Richard Garrison analyzes ubiquitous materials and objects from the suburban American landscape, such as Sunday newspaper sale circulars, drive-thru window menu color schemes and product packaging. Through a process of careful scientific-like scrutiny Garrison dissects and restructures the color schemes of common everyday objects and creates Minimalist compositions that expose the beauty in the banal. This deconstruction of quotidian objects and experience is a personal, non-judgmental, examination of the visual, emotional and conceptual aspects of consumerism.
Garrison's recontextualization of aspects of consumer culture affords us a new perspective on commonplace objects. In his series, Circular Color Schemes, (puns intended), Mr. Garrison measures the amount of each color from Sunday newspaper sale circulars and then in concentric rings of color graphs the amount of each color in gouache and watercolor on paper. Each wedge of color in the circle is marked as to which picture of the product it originates from, like "dvd player" or "flat-screen T.V." The resulting compositions look like a cross between a color wheel and a Joseph Albers painting.
Using a similar process Garrison reveals the beauty of drive-thru windows in his series, Drive-thru Color Schemes, forever changing our experience of buying a burger. In systematic fashion Garrison has measured and graphed the color schemes of every drive-thru window from his home to the Hudson Valley Community College in Troy, NY, where he teaches. Instead of circles, the lines of color are graphed in vertical stripes that also map left to right the viewers experience of each drive-thru. The first collection of colors beginning at the lower left of each composition is the first menu a driver experiences at a drive-thru window and so on. Garrison takes elements of a banal experience, buying fast food, and presents it back to us in Sol Lewitt-esque analytical compositions of striking beauty and simplicity.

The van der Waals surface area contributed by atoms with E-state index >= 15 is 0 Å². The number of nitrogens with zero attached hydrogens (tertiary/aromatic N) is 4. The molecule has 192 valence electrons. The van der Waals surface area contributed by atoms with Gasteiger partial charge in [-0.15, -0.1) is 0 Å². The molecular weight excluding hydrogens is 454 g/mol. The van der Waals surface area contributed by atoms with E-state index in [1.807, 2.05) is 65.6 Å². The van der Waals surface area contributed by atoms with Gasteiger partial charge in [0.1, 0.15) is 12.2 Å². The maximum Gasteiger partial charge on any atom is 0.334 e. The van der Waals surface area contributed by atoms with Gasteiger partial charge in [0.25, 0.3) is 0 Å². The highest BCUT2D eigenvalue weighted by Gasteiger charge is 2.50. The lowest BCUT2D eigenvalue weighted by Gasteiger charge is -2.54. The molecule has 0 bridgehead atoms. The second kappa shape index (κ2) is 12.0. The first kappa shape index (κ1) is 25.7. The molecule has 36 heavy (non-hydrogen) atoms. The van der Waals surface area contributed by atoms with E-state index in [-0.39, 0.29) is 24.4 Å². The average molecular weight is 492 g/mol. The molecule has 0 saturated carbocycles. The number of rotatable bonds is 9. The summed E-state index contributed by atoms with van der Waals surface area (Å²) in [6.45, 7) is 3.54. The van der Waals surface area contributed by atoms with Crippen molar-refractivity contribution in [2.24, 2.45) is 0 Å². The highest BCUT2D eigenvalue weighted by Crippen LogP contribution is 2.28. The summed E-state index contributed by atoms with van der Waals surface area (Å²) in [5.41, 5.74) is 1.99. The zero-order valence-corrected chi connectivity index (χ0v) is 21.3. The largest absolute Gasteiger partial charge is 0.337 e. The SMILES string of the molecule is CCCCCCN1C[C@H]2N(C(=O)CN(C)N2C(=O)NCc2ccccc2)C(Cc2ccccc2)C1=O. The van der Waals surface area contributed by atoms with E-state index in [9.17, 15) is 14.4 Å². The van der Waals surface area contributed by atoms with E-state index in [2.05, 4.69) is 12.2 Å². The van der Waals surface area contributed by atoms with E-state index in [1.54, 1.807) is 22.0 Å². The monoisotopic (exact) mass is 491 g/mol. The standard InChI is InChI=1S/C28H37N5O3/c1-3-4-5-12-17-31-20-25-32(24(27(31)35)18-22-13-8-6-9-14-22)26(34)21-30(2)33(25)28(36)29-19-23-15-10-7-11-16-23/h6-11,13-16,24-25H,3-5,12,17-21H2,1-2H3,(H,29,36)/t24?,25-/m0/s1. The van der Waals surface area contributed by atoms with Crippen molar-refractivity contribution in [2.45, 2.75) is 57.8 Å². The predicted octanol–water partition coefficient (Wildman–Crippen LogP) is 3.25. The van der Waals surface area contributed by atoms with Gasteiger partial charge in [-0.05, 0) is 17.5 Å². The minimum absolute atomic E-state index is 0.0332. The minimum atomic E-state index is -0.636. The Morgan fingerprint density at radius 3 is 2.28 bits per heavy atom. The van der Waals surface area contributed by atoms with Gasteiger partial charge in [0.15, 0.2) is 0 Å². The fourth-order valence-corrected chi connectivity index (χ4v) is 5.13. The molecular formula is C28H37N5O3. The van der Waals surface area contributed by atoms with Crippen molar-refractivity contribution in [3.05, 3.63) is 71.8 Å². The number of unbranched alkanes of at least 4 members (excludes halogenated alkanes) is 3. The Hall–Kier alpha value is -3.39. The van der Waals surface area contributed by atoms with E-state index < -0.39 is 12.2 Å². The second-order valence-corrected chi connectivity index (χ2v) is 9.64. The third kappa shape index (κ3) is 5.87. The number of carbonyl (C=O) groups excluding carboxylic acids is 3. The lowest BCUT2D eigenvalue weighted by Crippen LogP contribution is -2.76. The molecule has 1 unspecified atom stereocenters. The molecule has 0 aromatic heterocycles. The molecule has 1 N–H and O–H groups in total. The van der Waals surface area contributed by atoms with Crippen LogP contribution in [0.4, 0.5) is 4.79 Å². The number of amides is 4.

The Product Package series takes this process of analysis but instead of rendering each composition in paint, Garrison collages pieces of cereal boxes, garbage bag boxes or any printed cardboard packaging cut into regular rectangles, triangles or squares. These geometric abstractions are composed using only product packaging that comes into the Garrison household through the ordinary process of living, the buying of products needed for everyday life in suburbia, and are dated. So, they act as a record of the amount of any given color that comes into his home.
Garrison's glorification of the insignificant similar to Zen philosophy is central to his studio practice. Coupled with Hanne Darboven-like analytical quantification and qualification his studio practice offers us a thoughtful re-examination of objects and experiences ubiquitous to the American experience.
Richard Garrison was born and raised in Albany, NY and received his BS in Studio Art from the College of Saint Rose, Albany in 1993 and an MFA from Cornell University, Ithaca, NY in 1995. His work has been exhibited nationally and internationally, including Mass MoCA, North Adams, MA and the Queens Museum of Art. He lives and maintains his studio in Delmar, NY.